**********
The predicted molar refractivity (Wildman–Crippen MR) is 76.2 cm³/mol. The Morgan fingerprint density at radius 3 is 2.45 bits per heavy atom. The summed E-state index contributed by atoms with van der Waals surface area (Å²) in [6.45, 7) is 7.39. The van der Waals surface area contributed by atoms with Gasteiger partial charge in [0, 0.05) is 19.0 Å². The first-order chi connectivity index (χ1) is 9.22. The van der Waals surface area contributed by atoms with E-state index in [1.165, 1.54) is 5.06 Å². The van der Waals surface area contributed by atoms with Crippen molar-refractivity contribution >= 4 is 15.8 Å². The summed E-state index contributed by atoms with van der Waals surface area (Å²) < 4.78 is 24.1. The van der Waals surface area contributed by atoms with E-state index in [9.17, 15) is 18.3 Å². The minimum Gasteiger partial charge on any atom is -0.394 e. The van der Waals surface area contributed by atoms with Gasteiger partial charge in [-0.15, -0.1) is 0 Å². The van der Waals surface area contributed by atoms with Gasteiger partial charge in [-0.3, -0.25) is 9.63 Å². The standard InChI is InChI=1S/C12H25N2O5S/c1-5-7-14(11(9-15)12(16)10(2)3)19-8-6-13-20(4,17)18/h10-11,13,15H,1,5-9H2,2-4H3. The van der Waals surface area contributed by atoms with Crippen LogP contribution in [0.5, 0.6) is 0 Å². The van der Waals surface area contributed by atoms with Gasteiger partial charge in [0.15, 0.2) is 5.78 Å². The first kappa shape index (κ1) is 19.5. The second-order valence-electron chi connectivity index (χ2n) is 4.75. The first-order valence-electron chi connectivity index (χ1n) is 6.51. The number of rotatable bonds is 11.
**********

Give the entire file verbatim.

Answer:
The predicted molar refractivity (Wildman–Crippen MR) is 76.2 cm³/mol. The Morgan fingerprint density at radius 3 is 2.45 bits per heavy atom. The summed E-state index contributed by atoms with van der Waals surface area (Å²) in [6.45, 7) is 7.39. The van der Waals surface area contributed by atoms with Gasteiger partial charge in [0, 0.05) is 19.0 Å². The first-order chi connectivity index (χ1) is 9.22. The van der Waals surface area contributed by atoms with E-state index in [1.165, 1.54) is 5.06 Å². The van der Waals surface area contributed by atoms with Crippen molar-refractivity contribution >= 4 is 15.8 Å². The summed E-state index contributed by atoms with van der Waals surface area (Å²) < 4.78 is 24.1. The van der Waals surface area contributed by atoms with E-state index in [9.17, 15) is 18.3 Å². The minimum Gasteiger partial charge on any atom is -0.394 e. The van der Waals surface area contributed by atoms with Gasteiger partial charge in [-0.15, -0.1) is 0 Å². The van der Waals surface area contributed by atoms with Gasteiger partial charge in [-0.3, -0.25) is 9.63 Å². The standard InChI is InChI=1S/C12H25N2O5S/c1-5-7-14(11(9-15)12(16)10(2)3)19-8-6-13-20(4,17)18/h10-11,13,15H,1,5-9H2,2-4H3. The van der Waals surface area contributed by atoms with Crippen LogP contribution in [0.5, 0.6) is 0 Å². The van der Waals surface area contributed by atoms with Gasteiger partial charge in [0.15, 0.2) is 5.78 Å². The first kappa shape index (κ1) is 19.5. The second-order valence-electron chi connectivity index (χ2n) is 4.75. The first-order valence-electron chi connectivity index (χ1n) is 6.51. The number of rotatable bonds is 11.